A formula that works for high-end foodies of the Bay Area or Manhattan can't produce enough affordable food to feed the masses--whether in Minnesota or Mumbai. The emerging war on agriculture threatens not only the livelihoods of millions of American workers; it could undermine our ability to help feed the world.

Joel Kotkin is a distinguished presidential fellow in urban futures at Chapman University. He is also an adjunct fellow at the Legatum Institute in London and serves as executive editor of newgeography.com. He writes the weekly New Geographer column for Forbes. His next book, The Next Hundred Million: America in 2050, will be published by Penguin in February.


Green Revolution – Can Plant Breeding Feed The World?

- Noel Kingsbury, Excerpted from "Hybrid: The History and Science of Plant Breeding"; Chapter 12, Copyright © 2009 The University of Chicago Press. http://www.seedquest.com/forum/bookexcerpts/hybrid/chapter12.htm

Just as the world of politics has reformists and revolutionaries, so does the world of agricultural development – there are those involved in the business who believe that problems can be solved through the constant self-correcting mechanism of science and the market, and those who reject the entire system.

Frances Moore Lappé and Joseph Collins, of the Institute for Food and Development Policy, an NGO based in California have been at the forefront of a radical critique of food and development policy since the 1970s. Lappé wrote Diet for a small planet in 1971 – it was very influential at the time, introducing a radical critique of global food issues, as well introducing many readers to the idea of a vegetarian or reduced-meat diet in order to make the world’s limited supply of agricultural land go further. It also included some very good recipes – the author still makes their poppyseed cake regularly, some thirty years later. In 1977, with Joseph Collins, he produced another very influential book, Food first: beyond the myth of scarcity.

The Green Revolution, they say, “was a choice not to start developing seeds better able to stand drought or pests. not to concentrate first on improving traditional methods of increasing yields, such as mixed cropping…not to concentrate on reinforcing the balanced, traditional diets of grain plus legumes”. There is a reluctance to believe that the Green Revolution actually fed more people, and predictions of famine in the future as disease sweeps genetically uniform crops or some other disaster strikes.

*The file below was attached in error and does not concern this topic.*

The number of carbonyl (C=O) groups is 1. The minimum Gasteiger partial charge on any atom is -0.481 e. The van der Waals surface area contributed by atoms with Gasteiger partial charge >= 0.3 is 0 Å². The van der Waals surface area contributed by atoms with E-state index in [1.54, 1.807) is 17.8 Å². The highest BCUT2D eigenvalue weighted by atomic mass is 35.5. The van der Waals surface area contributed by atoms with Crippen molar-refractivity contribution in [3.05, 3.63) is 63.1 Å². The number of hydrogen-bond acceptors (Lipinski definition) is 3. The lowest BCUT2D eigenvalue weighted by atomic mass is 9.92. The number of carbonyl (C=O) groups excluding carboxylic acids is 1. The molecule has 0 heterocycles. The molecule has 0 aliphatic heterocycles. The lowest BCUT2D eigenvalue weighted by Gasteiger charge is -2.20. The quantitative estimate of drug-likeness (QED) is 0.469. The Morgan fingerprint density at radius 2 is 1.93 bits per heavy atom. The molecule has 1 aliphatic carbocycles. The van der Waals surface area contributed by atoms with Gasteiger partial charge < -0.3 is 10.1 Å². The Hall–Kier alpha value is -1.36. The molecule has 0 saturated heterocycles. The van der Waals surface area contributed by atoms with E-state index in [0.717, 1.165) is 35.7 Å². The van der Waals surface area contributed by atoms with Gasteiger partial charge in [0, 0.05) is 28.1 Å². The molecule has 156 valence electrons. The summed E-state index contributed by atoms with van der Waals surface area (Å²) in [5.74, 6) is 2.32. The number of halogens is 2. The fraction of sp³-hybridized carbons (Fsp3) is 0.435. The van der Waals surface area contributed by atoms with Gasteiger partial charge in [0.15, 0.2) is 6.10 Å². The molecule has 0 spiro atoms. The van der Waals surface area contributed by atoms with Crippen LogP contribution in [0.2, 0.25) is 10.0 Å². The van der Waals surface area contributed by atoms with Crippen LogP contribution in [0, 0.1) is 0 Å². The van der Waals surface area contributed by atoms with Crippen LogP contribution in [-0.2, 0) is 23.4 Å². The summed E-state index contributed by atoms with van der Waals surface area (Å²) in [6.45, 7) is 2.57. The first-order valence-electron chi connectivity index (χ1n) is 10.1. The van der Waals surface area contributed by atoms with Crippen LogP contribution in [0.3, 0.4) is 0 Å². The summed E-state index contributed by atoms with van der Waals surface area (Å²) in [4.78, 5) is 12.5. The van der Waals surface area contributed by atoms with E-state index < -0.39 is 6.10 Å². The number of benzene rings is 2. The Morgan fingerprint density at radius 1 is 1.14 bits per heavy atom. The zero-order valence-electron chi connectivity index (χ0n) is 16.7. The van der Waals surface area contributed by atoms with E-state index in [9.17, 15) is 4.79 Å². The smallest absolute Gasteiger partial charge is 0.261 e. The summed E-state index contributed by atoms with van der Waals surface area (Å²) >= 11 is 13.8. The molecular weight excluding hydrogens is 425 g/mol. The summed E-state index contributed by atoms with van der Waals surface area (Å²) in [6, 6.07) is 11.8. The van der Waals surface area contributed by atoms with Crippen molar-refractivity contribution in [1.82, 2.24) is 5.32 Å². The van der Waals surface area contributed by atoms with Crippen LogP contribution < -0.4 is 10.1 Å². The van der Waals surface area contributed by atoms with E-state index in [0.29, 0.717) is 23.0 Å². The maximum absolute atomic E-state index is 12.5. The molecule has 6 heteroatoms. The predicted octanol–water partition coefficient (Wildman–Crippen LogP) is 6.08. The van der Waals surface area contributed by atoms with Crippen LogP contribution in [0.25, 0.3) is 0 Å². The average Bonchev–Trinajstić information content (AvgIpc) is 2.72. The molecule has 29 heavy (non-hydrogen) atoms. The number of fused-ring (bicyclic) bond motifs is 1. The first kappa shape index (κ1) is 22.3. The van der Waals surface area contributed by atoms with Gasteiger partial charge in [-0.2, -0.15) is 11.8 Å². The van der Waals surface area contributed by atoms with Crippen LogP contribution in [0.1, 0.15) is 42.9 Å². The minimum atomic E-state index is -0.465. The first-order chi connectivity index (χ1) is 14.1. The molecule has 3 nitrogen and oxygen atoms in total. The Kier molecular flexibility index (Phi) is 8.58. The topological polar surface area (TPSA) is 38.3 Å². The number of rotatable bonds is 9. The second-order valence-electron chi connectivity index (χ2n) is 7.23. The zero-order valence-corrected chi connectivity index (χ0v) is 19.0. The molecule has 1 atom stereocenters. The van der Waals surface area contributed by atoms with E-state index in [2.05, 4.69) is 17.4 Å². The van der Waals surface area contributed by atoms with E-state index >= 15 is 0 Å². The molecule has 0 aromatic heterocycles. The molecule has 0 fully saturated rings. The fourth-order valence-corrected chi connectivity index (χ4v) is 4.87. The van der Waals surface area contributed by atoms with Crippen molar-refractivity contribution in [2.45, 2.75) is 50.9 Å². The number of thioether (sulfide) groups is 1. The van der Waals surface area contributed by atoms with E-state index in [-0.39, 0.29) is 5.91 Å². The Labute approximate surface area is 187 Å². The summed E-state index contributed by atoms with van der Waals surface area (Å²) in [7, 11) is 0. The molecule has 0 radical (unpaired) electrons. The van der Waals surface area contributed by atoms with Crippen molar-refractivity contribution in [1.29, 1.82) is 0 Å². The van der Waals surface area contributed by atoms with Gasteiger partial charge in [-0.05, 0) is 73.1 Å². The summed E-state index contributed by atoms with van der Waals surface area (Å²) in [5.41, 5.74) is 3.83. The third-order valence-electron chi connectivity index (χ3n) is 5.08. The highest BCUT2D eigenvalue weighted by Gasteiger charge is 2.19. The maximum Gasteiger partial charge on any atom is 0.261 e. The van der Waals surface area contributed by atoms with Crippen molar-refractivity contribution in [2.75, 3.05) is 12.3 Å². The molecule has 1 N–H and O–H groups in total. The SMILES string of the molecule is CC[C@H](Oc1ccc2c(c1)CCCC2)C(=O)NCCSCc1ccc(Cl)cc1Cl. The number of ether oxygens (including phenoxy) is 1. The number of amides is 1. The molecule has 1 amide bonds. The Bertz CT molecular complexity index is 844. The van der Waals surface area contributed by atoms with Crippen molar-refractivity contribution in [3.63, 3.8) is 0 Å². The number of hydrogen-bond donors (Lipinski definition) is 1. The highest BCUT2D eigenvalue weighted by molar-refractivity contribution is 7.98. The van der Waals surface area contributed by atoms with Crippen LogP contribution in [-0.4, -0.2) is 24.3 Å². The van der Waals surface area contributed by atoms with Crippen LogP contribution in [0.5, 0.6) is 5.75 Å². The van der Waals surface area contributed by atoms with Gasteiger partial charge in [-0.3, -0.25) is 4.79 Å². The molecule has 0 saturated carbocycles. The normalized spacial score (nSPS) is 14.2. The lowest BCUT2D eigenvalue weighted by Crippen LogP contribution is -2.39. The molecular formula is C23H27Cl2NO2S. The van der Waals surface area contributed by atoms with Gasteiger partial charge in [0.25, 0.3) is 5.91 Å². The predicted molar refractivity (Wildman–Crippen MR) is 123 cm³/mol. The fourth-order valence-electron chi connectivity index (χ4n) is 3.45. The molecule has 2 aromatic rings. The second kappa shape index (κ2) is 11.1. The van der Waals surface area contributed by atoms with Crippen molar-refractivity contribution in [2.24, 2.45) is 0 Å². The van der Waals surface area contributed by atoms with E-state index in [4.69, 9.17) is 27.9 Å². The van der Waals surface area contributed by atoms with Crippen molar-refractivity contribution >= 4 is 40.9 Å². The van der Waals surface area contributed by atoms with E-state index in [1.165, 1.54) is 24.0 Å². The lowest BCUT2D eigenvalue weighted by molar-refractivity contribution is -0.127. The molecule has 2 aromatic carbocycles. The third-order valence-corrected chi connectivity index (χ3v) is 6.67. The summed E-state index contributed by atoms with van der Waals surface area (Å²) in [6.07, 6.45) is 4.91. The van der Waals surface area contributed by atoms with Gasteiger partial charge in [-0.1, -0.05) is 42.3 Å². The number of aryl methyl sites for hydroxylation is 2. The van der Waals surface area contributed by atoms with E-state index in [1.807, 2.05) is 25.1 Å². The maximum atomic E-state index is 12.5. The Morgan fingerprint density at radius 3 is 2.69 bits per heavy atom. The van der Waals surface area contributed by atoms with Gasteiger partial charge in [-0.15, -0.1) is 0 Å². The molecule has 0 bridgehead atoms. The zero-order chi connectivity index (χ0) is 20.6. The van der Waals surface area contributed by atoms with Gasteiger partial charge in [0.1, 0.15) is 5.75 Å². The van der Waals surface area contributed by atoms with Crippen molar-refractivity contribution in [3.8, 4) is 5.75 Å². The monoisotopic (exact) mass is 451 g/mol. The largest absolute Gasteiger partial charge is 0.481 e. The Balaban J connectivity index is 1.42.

No one since the 1970s can deny that the Green Revolution has produced more food, but radical critics argue that simply relying on producing more food will not solve world hunger. This will only happen when unjust social, economic and political structures are changed. Food they say, is “plentiful”, as do many others in the global justice movement, indeed “there is enough food in the world” has become something of a mantra; the problem they believe lies in unjust social systems that stop it being equitably distributed. HYVs tend to be referred to sarcastically as “miracle seeds” (with the inverted commas), and the role of plant breeding is implicitly denied.

There is no denying that social justice would indeed help to feed more people, but what is distinctive about the arguments advanced here is that there seems to be an unnecessary ‘either/or’ inserted into the analysis, as if social justice on its own would make scientific advance unnecessary, and that scientific plant breeding is not needed. Many would go further and argue that scientific plant breeding is part of a plot for world domination by US capitalism.

Indian activist Vandana Shiva belongs to this camp. The Green Revolution, she argues is part of a sociopolitical strategy aimed at “pacifying” the poor “not through redistributive justice but through economic growth”, and at ensuring dependency on the west and on multinational corporations. Despite having started her career in science (nuclear physics), Shiva is now very anti-science, speaking of “the exaggerated sense of modern science’s power to control nature and society”. Asian agricultural systems had nothing to learn from outside, she argues, quoting Sir Alfred Howard (1873-1947), “The agricultural practices of the orient have passed the supreme test, they are almost as permanent as those of the primeval forest, of the prairie, or of the ocean”. Any vegetation ecologist will of course now tell you that there is nothing primeval or unchanging about any of these environments.

Who was Sir Alfred Howard? He was an Imperial British agriculture expert who worked in India from 1905 to 1924, who became a convert to traditional farming technology, believing that it could not be improved upon; he went home to become an early campaigner for organic agriculture. What was he doing in India? He, and his first wife Gabrielle were breeding new wheat varieties. Unlike most of the wives of British imperial civil servants whose work was almost entirely taken up with organizing large teams of servants, Gabrielle Howard spent a great deal of time doing the intricate work of cross-breeding wheats, working under a parasol “to the astonishment of the ladies of the Station, who prophesied either a complete breakdown in household arrangements or at least sunstroke from so many hours spent in the field”.